A SENIOR member of staff at the University of Leicester has written anonymous blog posts attacking the opposing York campaigners in the fight over Richard III’s reburial.
Mike Simpson, the university’s senior web communications officer, has been revealed as the author of the blog Leicester Loves Richard, which attacks a leading York campaigner.
Vanessa Roe, 16th great-niece of the king, a spokeswoman for the Plantagenet Alliance, has been branded a “looney-tune”, “stark staring bonkers” and “absolutely bats**t insane” on Mr Simpson’s blog.
The site states its aims as “correcting the misinformation about Richard III”. It is published anonymously by an author claiming to be part of the team which found and identified the king’s body. In a posting from September 23, Ms Roe is attacked for a website she runs called Ghost Sightings of Richard III.
Ms Roe has spoken out against what she calls the “nasty” and “vitriolic” comments.
“I am angry because this is a personal attack. It’s gone over the line, and he is a public servant working in the university.”
Even though the blog is written in a personal capacity, Ms Roe says she believes it reflects badly on Mr Simpson’s employers and will damage the Leicester campaign.
“It’s very childish and cowardly. You don’t expect somebody in a high position to behave like that. Dirty tricks are not the way to win a war,” Ms Roe said.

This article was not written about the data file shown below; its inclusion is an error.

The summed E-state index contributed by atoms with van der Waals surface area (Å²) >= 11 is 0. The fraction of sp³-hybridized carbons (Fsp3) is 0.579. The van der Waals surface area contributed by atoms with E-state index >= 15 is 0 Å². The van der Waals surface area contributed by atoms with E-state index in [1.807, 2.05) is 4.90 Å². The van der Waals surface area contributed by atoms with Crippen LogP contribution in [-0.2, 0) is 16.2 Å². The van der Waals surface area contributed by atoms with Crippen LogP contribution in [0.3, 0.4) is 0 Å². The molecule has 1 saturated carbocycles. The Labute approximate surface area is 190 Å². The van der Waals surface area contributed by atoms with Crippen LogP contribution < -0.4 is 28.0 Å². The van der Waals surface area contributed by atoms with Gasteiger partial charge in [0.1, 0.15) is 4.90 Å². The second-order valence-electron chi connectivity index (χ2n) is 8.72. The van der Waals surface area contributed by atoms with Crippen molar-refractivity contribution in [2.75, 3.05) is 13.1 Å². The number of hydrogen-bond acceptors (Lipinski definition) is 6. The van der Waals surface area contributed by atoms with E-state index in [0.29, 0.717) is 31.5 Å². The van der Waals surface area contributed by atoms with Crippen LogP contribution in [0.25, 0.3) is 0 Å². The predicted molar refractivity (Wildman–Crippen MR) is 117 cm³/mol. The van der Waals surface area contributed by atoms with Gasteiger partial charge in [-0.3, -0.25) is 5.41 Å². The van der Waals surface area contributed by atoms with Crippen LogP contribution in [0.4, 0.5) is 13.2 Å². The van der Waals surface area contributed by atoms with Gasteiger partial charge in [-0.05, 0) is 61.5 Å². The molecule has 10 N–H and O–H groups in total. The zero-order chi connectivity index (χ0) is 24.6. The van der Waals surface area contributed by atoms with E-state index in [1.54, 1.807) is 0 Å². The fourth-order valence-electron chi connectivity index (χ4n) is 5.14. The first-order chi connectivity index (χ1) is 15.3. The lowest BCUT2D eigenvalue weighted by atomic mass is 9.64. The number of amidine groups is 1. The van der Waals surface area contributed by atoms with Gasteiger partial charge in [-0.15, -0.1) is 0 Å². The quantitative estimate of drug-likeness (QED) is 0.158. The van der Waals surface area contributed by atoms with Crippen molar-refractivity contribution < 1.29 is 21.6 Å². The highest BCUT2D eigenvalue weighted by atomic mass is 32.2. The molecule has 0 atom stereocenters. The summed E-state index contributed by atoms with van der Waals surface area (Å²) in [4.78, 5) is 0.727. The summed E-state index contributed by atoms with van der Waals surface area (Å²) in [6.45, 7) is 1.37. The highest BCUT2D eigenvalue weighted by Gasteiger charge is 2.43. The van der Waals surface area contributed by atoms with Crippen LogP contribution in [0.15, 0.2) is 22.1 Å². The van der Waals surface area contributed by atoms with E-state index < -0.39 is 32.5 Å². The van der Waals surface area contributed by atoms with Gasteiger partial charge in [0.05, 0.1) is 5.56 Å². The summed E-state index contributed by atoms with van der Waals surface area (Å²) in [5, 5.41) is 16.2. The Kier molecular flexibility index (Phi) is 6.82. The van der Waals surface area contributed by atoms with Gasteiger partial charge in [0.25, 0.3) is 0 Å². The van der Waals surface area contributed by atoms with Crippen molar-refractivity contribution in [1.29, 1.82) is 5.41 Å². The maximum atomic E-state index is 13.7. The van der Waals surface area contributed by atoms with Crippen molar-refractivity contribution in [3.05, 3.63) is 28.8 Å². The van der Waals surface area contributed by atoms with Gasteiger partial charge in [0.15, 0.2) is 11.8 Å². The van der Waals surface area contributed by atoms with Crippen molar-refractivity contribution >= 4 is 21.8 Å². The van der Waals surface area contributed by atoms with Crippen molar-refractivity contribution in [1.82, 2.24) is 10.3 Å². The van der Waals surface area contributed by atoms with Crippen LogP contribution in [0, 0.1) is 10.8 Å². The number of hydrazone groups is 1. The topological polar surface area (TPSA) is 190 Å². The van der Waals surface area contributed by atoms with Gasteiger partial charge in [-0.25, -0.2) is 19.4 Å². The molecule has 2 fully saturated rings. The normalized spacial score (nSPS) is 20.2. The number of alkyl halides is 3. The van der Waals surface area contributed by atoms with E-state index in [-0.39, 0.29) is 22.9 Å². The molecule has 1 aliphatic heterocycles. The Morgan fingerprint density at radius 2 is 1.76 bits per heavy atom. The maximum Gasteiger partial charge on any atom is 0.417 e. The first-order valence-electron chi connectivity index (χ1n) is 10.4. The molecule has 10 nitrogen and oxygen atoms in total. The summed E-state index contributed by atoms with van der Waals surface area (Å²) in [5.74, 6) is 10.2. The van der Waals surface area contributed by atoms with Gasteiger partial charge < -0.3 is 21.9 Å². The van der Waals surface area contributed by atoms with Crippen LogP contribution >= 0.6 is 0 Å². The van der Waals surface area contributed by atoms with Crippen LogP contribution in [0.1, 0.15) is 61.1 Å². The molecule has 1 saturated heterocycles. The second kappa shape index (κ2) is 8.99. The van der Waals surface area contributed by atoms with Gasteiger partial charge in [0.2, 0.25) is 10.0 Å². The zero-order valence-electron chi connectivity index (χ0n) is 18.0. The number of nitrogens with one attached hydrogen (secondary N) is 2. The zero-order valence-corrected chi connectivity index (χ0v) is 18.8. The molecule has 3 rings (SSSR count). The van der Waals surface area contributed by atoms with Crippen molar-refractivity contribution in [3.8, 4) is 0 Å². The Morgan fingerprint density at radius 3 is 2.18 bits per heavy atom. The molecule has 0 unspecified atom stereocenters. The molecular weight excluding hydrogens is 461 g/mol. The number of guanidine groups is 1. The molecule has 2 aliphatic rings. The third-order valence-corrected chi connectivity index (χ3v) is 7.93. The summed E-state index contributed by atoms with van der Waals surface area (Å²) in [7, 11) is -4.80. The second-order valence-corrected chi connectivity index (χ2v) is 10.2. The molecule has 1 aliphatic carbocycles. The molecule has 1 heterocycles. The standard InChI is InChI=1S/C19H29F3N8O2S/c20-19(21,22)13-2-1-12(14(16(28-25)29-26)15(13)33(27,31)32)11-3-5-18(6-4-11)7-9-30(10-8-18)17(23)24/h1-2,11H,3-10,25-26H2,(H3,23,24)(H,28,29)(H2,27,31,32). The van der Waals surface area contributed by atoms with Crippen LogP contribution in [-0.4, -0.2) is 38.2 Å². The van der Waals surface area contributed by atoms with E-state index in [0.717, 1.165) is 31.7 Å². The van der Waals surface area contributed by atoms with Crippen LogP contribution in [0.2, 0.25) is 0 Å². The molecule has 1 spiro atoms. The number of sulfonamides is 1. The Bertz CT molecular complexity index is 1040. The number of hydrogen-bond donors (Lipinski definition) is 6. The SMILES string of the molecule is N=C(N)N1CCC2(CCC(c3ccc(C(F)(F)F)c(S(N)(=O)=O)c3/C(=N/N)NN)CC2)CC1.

“I would like the university to know who they are employing and I would like Mr Simpson to make a public apology.”
Although Mr Simpson has admitted writing the post, he said the blog is written in his own time and has no connection to his work. He said Ms Roe had made no attempt to contact him about any inaccuracies.
In a written statement, the University of Leicester said they did not support the views expressed but would not take action over their employees’ activities outside work.
The statement said: “The University – or anyone else for that matter – has no control over freedom of expression within the law by individuals in their personal capacity. This also applies to any websites – pro-York or pro- Leicester – as well as comments posted on newspaper websites.
“If the individual is an employee, as claimed, the University can only intervene if the individual is engaged on working on the site during working hours or using work resources.”